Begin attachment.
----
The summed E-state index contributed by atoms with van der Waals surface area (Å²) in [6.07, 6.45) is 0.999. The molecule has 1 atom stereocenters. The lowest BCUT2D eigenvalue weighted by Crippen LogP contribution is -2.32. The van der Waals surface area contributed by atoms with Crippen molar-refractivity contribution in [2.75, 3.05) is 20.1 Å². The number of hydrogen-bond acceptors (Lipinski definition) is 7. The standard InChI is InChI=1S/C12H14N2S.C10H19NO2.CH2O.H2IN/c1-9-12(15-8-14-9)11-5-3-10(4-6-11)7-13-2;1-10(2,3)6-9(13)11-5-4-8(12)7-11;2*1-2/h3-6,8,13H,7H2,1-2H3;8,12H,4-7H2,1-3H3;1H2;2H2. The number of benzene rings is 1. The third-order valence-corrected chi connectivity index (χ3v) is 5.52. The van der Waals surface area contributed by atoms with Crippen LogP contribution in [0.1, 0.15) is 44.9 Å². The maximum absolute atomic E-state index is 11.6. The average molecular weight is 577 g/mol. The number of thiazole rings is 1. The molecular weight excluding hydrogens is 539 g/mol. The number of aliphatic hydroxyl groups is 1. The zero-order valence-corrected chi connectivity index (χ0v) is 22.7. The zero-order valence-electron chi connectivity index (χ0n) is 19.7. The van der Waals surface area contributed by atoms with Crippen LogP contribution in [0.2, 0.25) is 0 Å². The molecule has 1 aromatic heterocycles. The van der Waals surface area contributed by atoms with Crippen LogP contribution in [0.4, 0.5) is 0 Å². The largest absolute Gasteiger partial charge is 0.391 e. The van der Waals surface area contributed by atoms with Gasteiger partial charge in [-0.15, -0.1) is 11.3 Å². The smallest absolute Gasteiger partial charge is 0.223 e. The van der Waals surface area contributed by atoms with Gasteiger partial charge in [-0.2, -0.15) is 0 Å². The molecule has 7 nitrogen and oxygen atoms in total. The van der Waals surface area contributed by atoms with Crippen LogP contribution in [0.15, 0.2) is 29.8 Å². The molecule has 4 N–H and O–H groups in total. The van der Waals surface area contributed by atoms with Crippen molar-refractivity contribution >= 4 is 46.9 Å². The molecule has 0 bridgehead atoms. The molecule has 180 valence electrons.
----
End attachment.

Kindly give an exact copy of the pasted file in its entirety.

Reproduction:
The summed E-state index contributed by atoms with van der Waals surface area (Å²) in [6.07, 6.45) is 0.999. The molecule has 1 atom stereocenters. The lowest BCUT2D eigenvalue weighted by Crippen LogP contribution is -2.32. The van der Waals surface area contributed by atoms with Crippen molar-refractivity contribution in [2.75, 3.05) is 20.1 Å². The number of hydrogen-bond acceptors (Lipinski definition) is 7. The standard InChI is InChI=1S/C12H14N2S.C10H19NO2.CH2O.H2IN/c1-9-12(15-8-14-9)11-5-3-10(4-6-11)7-13-2;1-10(2,3)6-9(13)11-5-4-8(12)7-11;2*1-2/h3-6,8,13H,7H2,1-2H3;8,12H,4-7H2,1-3H3;1H2;2H2. The number of benzene rings is 1. The third-order valence-corrected chi connectivity index (χ3v) is 5.52. The van der Waals surface area contributed by atoms with Crippen LogP contribution in [0.1, 0.15) is 44.9 Å². The maximum absolute atomic E-state index is 11.6. The average molecular weight is 577 g/mol. The number of thiazole rings is 1. The molecular weight excluding hydrogens is 539 g/mol. The number of aliphatic hydroxyl groups is 1. The zero-order valence-corrected chi connectivity index (χ0v) is 22.7. The zero-order valence-electron chi connectivity index (χ0n) is 19.7. The van der Waals surface area contributed by atoms with Crippen LogP contribution in [0.2, 0.25) is 0 Å². The molecule has 1 aromatic heterocycles. The van der Waals surface area contributed by atoms with Crippen LogP contribution in [0.4, 0.5) is 0 Å². The largest absolute Gasteiger partial charge is 0.391 e. The van der Waals surface area contributed by atoms with Gasteiger partial charge in [-0.15, -0.1) is 11.3 Å². The smallest absolute Gasteiger partial charge is 0.223 e. The van der Waals surface area contributed by atoms with Gasteiger partial charge in [-0.2, -0.15) is 0 Å². The molecule has 7 nitrogen and oxygen atoms in total. The van der Waals surface area contributed by atoms with Crippen LogP contribution in [0.15, 0.2) is 29.8 Å². The molecule has 4 N–H and O–H groups in total. The van der Waals surface area contributed by atoms with Crippen molar-refractivity contribution >= 4 is 46.9 Å². The molecule has 0 bridgehead atoms. The molecule has 180 valence electrons.